Castro is aware he lacks the name recognition of potential 2020 rivals or the buzz surrounding O’Rourke, whose flirtations with 2020 have tantalized donors and activists after a close race last year against Sen. Ted Cruz, R-Texas.

Even some supporters at Castro’s announcement could be torn if O’Rourke gets in the race. Diana Delrosario, a social worker in San Antonio, warned she might cry while she recounted how Castro once went out of his way as mayor to help wheel her mother out of a restaurant.

“I have this heart for Julian. But it’s going to be a big discussion if Beto decides to run,” said Delrosario, 45.

Castro, who has repeatedly dismissed talk that an O’Rourke candidacy would complicate his own chances, has framed the neighborhood and his upbringing as the story of an underdog.

Convention keynote speaker 

He was raised by a local Latina activist, and after a brief career in law, was elected mayor of the nation’s seventh-largest city at 34. It wasn’t long before Democrats nationally embraced him as a star in the making, particularly one from Texas, where a booming Hispanic population is rapidly changing the state’s demographics and improving the party’s fortunes.

Castro delivered the keynote speech at the 2012 Democratic National Convention. Two years later, President Barack Obama picked him to lead the Department of Housing and Urban Development.

He was on the short list of Hillary Clinton’s potential running mates in 2016. During Castro’s trip this past week to Nevada, one state Latino business leader told Castro that he should again be a top contender for vice president if his campaign falls short.

Like other Democrats running, Castro has said he will not accept money from political action committees tied to corporations and unions, and he has sought to introduce himself to voters as a champion for universal health care and affordable housing.

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‘No Pathway’ to Grand Bargain Ending US Government Shutdown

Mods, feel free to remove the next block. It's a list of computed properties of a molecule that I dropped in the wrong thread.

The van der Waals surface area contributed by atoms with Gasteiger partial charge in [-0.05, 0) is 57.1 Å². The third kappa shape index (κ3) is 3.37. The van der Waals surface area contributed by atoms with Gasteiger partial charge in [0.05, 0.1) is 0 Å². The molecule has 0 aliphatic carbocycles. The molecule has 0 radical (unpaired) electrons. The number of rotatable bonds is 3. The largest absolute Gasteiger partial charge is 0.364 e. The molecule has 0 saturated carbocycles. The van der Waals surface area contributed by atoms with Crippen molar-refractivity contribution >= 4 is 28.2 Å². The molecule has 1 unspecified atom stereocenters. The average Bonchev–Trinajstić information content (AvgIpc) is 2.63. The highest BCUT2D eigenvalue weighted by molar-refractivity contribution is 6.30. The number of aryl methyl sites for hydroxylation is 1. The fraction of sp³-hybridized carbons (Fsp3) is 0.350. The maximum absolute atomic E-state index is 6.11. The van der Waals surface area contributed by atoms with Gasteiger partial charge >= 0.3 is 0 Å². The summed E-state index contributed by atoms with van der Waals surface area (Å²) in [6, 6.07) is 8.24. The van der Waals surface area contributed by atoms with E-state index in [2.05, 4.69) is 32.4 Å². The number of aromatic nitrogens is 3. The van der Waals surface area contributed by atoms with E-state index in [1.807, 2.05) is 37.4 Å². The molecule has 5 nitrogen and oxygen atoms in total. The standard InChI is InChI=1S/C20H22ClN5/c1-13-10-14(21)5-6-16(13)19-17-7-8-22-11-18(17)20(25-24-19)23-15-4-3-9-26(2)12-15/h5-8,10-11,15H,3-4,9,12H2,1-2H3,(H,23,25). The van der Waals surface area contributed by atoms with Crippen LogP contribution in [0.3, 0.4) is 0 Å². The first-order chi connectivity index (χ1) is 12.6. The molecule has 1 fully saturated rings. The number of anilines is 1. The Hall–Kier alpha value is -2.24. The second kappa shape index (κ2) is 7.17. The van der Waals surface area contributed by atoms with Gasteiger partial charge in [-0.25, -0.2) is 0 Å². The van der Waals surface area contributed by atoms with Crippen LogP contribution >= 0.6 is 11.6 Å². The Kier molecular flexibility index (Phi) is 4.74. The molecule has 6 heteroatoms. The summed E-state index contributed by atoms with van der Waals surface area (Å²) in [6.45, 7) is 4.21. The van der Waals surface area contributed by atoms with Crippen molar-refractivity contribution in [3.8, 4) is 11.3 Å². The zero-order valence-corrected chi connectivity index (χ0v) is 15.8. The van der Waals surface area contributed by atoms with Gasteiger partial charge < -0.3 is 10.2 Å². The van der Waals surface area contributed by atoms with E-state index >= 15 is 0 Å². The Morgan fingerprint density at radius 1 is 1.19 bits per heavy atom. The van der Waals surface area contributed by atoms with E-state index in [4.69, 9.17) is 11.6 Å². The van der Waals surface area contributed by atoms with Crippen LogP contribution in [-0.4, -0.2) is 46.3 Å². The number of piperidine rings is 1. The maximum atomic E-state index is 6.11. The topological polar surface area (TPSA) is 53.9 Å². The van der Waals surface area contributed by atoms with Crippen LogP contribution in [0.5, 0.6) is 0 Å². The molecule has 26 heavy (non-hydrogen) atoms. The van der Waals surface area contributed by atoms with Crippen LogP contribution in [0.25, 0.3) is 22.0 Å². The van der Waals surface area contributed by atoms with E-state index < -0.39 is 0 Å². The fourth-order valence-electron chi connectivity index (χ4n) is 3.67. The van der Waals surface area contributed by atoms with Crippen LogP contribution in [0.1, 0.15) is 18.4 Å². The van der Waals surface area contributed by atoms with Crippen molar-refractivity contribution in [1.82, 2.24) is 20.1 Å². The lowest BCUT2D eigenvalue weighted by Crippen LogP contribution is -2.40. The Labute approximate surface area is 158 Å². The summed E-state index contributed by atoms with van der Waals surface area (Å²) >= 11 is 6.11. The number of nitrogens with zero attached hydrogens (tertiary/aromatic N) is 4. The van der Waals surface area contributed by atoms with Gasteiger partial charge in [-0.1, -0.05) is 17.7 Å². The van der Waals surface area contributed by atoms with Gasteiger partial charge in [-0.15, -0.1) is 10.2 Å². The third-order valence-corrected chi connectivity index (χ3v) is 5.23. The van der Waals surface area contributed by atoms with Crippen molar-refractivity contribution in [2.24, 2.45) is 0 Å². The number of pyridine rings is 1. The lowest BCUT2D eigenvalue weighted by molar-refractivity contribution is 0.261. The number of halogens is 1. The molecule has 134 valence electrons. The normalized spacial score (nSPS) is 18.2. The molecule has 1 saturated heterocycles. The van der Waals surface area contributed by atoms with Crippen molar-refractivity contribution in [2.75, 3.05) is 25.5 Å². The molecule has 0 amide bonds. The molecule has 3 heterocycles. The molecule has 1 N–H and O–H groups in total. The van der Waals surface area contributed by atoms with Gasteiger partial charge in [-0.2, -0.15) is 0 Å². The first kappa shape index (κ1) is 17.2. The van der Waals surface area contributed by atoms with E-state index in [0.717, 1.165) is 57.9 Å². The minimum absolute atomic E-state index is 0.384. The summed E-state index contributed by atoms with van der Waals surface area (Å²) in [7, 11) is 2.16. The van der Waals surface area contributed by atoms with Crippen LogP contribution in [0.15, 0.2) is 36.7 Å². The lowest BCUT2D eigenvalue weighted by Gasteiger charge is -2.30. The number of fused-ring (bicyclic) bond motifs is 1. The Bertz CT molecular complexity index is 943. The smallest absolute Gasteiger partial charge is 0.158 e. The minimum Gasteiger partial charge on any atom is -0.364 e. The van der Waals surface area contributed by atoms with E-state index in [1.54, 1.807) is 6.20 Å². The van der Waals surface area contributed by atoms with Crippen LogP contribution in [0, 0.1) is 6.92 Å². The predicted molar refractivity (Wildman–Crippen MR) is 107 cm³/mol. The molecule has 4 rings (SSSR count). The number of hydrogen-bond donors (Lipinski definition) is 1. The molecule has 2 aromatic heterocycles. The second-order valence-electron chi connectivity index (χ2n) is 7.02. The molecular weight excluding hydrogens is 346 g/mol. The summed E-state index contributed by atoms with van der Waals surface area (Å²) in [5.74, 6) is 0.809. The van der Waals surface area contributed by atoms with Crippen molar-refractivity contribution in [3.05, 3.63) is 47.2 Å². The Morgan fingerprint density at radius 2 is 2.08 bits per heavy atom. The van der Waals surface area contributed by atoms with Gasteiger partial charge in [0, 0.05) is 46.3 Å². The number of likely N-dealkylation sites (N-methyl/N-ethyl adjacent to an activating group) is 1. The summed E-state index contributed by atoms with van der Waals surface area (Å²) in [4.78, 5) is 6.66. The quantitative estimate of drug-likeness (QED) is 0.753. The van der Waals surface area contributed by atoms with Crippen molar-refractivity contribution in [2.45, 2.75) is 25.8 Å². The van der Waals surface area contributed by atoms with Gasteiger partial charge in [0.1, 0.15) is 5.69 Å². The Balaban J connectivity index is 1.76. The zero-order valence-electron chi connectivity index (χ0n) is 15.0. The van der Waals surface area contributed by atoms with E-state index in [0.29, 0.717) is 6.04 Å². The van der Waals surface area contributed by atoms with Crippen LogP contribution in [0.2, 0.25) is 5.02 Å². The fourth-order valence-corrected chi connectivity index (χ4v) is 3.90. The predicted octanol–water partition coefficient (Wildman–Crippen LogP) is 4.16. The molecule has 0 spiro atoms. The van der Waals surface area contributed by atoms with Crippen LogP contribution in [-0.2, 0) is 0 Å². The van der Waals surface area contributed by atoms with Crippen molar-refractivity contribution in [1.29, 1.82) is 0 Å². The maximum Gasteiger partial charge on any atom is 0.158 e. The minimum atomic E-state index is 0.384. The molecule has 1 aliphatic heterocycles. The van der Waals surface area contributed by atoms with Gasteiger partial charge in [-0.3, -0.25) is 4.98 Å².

Republican Senator Lindsey Graham has all but given up efforts to negotiate a compromise to end the U.S. government shutdown that would fund a U.S.-Mexico border wall in exchange for extending legal protections for thousands of young undocumented immigrants and others who recently have lost legal status under the Temporary Protected Status program.

As late as Wednesday, Graham expressed hope that such a grand bargain could be reached.

“There is a deal to be had. It’s always been there. I think I have been boring you all for a month about how this movie ends. It’s got to be wall plus something else,” said Graham, the Republican senator from South Carolina and close ally to Trump.

But on Thursday, Graham admitted that a legislative resolution to this standoff is likely out of reach, and indicated that President Donald Trump may soon invoke emergency powers to build the wall without congressional approval.

“There’s no pathway forward that I can see. The president believes that’s his power, seems to me the only way left is for him to exercise that authority. I don’t see any action in the Congress,” Graham said.


Graham’s proposal would have given President Trump the $5.7 billion he wants to build the border wall at the U.S.-Mexico border, along with giving Democrats a significant concession by reaffirming former President Barack Obama’s Deferred Action for Childhood Arrivals (DACA) program that granted legal status to more than 700,000 undocumented immigrants who came to the U.S. as young children.

The Trump administration attempted to terminate DACA in 2017, but the 9th U.S. Circuit Court of Appeals subsequently blocked the presidential rescission order, saying it was “arbitrary and capricious under settled law.”

The administration has appealed the matter to the Supreme Court, which is expected to decide in the coming days whether it will take the case.

TPS is in similar limbo. The program, which grants temporary legal status and work permits to citizens of countries suffering from natural disasters or armed conflict, was canceled by the Trump administration for about 400,000 people.

But a federal court ruled in October the U.S. government violated the law when it ended TPS for people from El Salvador, Haiti, Nicaragua and Sudan. This case, too, may be taken up by the Supreme Court.